The other possibility is that Gaga simply refers to music (and art) as being a construct – something created by humans which doesn’t exist otherwise, and can be somewhere to disappear into – a form of escapism. But that is just a butchering of English, whereby you could call your summer cottage a ‘lie’ because it was man-made and doesn’t affect your daily life.

I’m hoping this simplistic view isn’t what she meant, but it’s the most straightforward of the options. “Art is a lie” sounds controversial, gets us discussing Gaga (probably what she wanted to happen) and goes against the accepted notion that art contains an inner truth, or reflects the world in some inherently true way. Her going against this would be a childish stamping on well-trodden ground then, simply proclaiming art’s obvious, long-accepted nature of being an abstract man-made construct.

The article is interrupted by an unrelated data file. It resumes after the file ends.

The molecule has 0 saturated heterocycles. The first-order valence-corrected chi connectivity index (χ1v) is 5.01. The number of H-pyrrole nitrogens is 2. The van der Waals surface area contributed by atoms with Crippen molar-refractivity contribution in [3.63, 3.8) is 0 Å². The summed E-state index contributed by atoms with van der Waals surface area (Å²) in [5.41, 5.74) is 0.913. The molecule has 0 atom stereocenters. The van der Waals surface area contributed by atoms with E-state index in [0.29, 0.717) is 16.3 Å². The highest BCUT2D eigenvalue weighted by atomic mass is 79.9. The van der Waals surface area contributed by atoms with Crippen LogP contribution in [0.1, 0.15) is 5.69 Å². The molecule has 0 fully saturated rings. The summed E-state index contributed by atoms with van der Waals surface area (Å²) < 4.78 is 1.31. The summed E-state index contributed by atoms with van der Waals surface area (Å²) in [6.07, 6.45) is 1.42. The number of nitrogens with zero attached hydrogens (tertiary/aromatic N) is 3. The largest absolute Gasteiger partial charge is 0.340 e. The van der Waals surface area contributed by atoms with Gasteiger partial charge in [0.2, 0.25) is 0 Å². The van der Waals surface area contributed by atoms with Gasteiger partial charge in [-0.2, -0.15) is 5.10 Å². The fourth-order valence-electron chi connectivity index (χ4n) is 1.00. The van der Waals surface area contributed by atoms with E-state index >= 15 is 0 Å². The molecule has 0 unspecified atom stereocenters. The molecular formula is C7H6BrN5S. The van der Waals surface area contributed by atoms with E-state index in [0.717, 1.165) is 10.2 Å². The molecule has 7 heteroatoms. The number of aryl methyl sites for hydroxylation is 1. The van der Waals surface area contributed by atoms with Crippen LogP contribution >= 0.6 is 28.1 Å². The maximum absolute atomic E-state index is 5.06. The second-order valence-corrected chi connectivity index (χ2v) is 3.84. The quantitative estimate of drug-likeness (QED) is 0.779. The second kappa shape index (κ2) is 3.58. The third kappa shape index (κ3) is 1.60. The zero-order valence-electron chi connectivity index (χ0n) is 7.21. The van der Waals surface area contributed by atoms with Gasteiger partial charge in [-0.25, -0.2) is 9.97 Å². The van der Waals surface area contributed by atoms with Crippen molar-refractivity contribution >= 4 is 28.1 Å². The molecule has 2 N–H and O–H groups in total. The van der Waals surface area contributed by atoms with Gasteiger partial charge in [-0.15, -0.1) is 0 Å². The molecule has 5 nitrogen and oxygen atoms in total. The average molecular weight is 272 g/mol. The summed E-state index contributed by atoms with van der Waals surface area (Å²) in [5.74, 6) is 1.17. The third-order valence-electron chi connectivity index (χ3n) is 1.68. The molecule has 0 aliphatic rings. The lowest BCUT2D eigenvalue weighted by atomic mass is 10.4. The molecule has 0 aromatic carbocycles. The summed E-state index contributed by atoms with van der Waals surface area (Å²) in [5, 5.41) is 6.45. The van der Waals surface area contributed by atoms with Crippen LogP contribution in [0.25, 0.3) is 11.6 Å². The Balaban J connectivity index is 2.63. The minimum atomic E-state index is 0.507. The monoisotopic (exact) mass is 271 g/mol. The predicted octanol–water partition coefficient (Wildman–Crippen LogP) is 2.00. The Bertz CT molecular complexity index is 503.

Apparently controversial statements like this tend to pop up every so often, as the Wilde example noted before (although his seems to be rather more meaningful and thought-provoking). When the first camera was invented, Paul Delaroche, a notable painter of the time (early 19th century), supposedly proclaimed

From today, painting is dead!

I find Gaga’s comments have about the same weight and bearing as this.

Statements like these are definitely good to provoke discussion, though – it’s the best way to define your own thoughts on such matters.